After some time, Cuca rounded the corner. When she tipped her head back, she could see the entrance to the sala and the recliner where the phone lay. But she would not call Lola; she would call 911 instead. All she needed was a strong man to lift her onto the couch and bring her a glass of water and her pills. A few days on the couch and she would be better. If she was lucky, Lola would never find out. 

When she got to the sala, she allowed herself a minute’s rest before pushing herself to the recliner. Determined not to stop now, she gripped the cushion and pulled herself into a sitting position. She felt dizzy. This must be how mountain climbers felt, pulling themselves over the lip of an overhanging rock, the abyss one sweaty, weak fingertip away. Gingerly she rubbed her elbows and the pocket of fat on the back of her arms that hung over them. They were going to be bruised and sore for days, but they’d heal eventually. Her knee was the real problem. Sitting up now, she had a better view of it, swollen grotesquely and already purple. There was no way to hide it, she realized. She would need a cast, rehabilitation, physical therapy, maybe even surgery. Lola would never drop everything to care for her—these were not the old days when a daughter put her mother first, as Cuca had done when her own mother had gotten sick. Even if Lola could be persuaded to take her in—temporarily, of course, just until Cuca could walk again—there was no way Lola could lift Cuca or do the other things a caregiver would be expected to do, and Cuca wouldn’t be able to do anything for herself, not fix a snack, or take a shower, or put on her shoes. No more watering the pots in her backyard, no more trips to the mailbox, no more picking lemons and leaving them for Ximena. Someone, a stranger, would see every fold of fat as she bathed her because Cuca would not be able to do even that. She would need a bed pan, and the same person who washed her body would have to take her waste away.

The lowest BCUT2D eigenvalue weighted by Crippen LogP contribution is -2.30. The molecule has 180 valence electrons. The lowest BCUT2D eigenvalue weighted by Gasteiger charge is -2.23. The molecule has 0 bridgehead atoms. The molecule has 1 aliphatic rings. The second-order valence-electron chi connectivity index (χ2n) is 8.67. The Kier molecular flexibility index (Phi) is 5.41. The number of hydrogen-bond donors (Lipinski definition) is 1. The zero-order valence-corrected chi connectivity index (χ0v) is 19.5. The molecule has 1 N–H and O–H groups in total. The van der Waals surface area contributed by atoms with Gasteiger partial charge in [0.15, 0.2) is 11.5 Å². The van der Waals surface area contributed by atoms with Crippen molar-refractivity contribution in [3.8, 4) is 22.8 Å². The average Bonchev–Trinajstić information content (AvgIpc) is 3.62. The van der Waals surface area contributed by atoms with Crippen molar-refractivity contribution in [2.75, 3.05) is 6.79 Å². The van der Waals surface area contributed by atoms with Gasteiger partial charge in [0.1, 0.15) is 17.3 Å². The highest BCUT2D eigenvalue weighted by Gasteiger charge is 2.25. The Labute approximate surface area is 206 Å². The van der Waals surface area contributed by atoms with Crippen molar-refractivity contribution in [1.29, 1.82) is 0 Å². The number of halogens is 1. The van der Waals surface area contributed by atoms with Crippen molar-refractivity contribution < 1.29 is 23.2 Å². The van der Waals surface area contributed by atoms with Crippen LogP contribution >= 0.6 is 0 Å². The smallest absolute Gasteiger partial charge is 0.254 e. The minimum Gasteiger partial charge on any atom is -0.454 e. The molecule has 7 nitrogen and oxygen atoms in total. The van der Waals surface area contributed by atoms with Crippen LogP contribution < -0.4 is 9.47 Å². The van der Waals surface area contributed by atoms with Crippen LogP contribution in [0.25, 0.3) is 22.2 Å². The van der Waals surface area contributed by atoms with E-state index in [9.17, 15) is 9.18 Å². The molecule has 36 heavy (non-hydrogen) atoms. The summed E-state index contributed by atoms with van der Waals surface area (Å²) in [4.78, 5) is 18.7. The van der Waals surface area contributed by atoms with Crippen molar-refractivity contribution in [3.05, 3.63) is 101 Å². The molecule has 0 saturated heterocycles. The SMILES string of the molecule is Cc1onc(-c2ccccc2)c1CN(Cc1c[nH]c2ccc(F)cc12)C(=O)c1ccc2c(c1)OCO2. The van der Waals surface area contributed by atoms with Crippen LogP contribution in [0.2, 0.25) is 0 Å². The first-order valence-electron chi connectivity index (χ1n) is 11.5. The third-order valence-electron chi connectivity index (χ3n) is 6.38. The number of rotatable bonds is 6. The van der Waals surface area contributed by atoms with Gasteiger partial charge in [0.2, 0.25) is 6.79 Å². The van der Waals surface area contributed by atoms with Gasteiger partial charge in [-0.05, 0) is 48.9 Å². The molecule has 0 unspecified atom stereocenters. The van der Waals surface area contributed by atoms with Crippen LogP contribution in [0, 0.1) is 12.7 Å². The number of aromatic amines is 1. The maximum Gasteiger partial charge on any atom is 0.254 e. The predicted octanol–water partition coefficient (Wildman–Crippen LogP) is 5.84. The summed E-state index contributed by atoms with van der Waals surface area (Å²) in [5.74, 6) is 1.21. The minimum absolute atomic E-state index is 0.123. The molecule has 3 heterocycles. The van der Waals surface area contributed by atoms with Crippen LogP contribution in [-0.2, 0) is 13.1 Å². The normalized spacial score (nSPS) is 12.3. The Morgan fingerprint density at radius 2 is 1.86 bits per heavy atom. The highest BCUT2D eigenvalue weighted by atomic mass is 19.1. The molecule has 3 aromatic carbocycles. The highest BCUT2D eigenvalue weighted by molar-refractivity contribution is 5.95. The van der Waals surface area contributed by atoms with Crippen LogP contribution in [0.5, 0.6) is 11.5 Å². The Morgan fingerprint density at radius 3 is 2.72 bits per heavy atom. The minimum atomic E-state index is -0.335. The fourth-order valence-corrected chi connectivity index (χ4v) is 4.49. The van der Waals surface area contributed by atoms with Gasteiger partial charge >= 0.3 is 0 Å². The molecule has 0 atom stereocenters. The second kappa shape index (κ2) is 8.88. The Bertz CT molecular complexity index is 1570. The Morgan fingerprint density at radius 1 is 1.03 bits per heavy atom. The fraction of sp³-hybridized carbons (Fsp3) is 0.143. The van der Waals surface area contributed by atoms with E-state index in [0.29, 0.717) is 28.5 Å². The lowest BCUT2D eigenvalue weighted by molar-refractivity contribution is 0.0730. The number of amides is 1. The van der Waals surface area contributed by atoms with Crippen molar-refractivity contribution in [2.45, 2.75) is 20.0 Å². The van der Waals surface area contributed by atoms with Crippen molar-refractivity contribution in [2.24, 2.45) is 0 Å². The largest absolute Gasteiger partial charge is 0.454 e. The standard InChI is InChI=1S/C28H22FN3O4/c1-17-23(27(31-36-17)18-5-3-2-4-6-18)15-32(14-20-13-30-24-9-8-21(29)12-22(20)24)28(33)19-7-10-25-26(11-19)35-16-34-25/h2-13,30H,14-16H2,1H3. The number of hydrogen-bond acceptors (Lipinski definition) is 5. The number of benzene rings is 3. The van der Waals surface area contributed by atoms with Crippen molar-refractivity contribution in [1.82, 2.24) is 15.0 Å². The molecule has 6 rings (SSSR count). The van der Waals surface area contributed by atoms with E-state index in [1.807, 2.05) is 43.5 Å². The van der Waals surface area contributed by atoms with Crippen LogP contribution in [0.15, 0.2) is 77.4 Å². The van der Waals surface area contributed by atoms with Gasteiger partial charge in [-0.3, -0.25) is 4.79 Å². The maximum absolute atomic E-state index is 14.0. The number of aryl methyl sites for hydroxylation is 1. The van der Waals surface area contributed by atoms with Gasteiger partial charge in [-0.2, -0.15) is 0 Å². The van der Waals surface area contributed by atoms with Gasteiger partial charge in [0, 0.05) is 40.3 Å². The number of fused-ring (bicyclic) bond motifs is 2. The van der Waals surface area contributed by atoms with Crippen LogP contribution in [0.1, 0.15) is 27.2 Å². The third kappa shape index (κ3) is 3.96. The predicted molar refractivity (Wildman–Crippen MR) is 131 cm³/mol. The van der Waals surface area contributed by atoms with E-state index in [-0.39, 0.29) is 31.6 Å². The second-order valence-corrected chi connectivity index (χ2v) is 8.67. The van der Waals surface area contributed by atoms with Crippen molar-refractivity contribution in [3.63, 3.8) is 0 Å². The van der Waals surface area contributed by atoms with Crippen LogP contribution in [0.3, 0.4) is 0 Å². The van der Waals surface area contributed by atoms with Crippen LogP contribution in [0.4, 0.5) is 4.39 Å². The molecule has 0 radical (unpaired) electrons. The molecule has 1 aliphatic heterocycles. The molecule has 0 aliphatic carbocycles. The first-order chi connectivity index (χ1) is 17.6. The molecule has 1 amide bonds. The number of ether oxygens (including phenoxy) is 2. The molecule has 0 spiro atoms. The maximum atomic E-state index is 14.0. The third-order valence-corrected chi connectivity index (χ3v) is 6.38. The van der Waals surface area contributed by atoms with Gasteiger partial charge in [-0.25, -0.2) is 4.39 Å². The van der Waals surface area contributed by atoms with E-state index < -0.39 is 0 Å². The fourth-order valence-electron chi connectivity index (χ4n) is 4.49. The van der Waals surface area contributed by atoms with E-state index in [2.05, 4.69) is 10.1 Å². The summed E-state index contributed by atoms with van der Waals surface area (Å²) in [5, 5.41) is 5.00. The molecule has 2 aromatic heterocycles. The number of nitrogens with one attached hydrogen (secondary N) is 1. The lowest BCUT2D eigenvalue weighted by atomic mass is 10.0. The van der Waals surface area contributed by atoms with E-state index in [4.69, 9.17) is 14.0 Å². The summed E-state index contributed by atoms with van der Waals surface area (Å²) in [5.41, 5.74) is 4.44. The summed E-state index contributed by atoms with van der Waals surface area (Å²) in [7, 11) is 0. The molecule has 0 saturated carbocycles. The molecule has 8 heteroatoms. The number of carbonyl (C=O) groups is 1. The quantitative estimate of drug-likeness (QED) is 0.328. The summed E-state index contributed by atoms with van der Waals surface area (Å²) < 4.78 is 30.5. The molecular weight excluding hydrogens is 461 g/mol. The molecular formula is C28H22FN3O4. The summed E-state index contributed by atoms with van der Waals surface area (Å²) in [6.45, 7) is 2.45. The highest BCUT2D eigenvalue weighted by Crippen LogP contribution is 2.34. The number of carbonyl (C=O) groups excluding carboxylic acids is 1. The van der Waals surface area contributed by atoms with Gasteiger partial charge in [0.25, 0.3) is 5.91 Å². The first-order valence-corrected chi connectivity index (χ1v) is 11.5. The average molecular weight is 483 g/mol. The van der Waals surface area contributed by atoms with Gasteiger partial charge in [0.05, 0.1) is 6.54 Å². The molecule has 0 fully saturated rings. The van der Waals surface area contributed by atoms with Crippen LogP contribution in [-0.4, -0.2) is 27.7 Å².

“Aye, no, no, no.” The reality of her helplessness made her light-headed. She began to pant—there was not enough air in the room. Swaying, she gripped the carpet and held on as a wave of fear crashed over her. She was being dragged out to sea. She was going to drown in her living room. 

But then someone had her by the shoulders. Someone was shaking her. It was Julián. 

“Mama! Mama! Take it easy. Breathe.” He squeezed her shoulders. She stopped thrashing and obeyed, her breath falling in line with his. Her son had breath again!

“You’re here,” she said. 

“Where else would I be?” 

A long lock of hair fell over his left eye. She wanted to see his full face—it had been so long—and she reached up and pushed his hair aside. Such a beautiful face with her high cheekbones and his father’s long eyelashes. Even the acne scars from his teenage years didn’t mar his beauty. 

“¡Mijo! How are you here?” 

“I can’t stay long, mama. Get the phone,” he said. 

She felt the pressure of his hands lessening. 

“The phone.” His voice was urgent, but already fading.

“Wait, don’t go.”

His eyes implored her—get the phone!

The phone! The phone would save her. Wincing, she twisted around, blindly patting the cushions. For a few terrible seconds she felt nothing, but then, half buried between the cushions, she felt the tip of the antenna. She pulled it to her chest, muttering, “Gracias, gracias, gracias.” She turned back to show Julián, but he was gone. 

“Julián!” she called out. “¿Mijo?” Had she imagined him? No, he had been here, in the flesh. She could still feel his hands on her shoulders.

Oh, Julián! More than anything, she wanted to tell Lola that in her hour of need, Julián had come. Her son, her corazón! With a shaky finger, she dialed Lola’s number. She wished she could see Lola’s face as she told her about the miracle; after all, Lola had loved Julián too. The phone rang and rang. Had she dialed the right number? And then she heard Lola’s chipper voicemail greeting. How typical, she thought, her bitterness returning. 

“It’s your mother,” Cuca said after the beep. She searched for the words to explain what had happened, but didn’t know where to start—with the flies, the fall, or with Julián’s appearance, and because Lola wouldn’t listen to the message anyway, she said, simply, “Call me back.” 

She would try Ximena next. If Ximena brought her brothers, they could carry her to the car, and she could at least avoid the expense of an ambulance. She dialed Ximena’s number. The boy answered just as she was about to hang up.